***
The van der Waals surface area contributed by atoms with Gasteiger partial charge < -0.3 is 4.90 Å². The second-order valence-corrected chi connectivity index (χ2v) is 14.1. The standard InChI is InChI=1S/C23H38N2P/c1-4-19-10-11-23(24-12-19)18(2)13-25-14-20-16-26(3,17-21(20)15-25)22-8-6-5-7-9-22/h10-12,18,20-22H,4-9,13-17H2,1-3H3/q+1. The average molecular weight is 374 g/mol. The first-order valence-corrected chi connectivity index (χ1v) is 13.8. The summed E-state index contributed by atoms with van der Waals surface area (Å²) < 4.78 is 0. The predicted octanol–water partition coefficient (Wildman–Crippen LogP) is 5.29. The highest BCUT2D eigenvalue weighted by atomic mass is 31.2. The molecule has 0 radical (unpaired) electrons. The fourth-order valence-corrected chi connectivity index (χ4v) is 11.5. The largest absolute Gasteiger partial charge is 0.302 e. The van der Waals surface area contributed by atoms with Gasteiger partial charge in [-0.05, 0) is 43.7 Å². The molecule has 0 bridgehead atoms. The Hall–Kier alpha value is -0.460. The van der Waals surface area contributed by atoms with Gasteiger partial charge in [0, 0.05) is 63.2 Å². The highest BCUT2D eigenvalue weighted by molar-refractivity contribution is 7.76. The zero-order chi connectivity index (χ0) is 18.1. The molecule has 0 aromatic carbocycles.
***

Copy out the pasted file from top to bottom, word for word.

The van der Waals surface area contributed by atoms with Gasteiger partial charge < -0.3 is 4.90 Å². The second-order valence-corrected chi connectivity index (χ2v) is 14.1. The standard InChI is InChI=1S/C23H38N2P/c1-4-19-10-11-23(24-12-19)18(2)13-25-14-20-16-26(3,17-21(20)15-25)22-8-6-5-7-9-22/h10-12,18,20-22H,4-9,13-17H2,1-3H3/q+1. The average molecular weight is 374 g/mol. The first-order valence-corrected chi connectivity index (χ1v) is 13.8. The summed E-state index contributed by atoms with van der Waals surface area (Å²) < 4.78 is 0. The predicted octanol–water partition coefficient (Wildman–Crippen LogP) is 5.29. The highest BCUT2D eigenvalue weighted by atomic mass is 31.2. The molecule has 0 radical (unpaired) electrons. The fourth-order valence-corrected chi connectivity index (χ4v) is 11.5. The largest absolute Gasteiger partial charge is 0.302 e. The van der Waals surface area contributed by atoms with Gasteiger partial charge in [-0.05, 0) is 43.7 Å². The molecule has 0 bridgehead atoms. The Hall–Kier alpha value is -0.460. The van der Waals surface area contributed by atoms with Gasteiger partial charge in [0, 0.05) is 63.2 Å². The highest BCUT2D eigenvalue weighted by molar-refractivity contribution is 7.76. The zero-order chi connectivity index (χ0) is 18.1. The molecule has 0 aromatic carbocycles.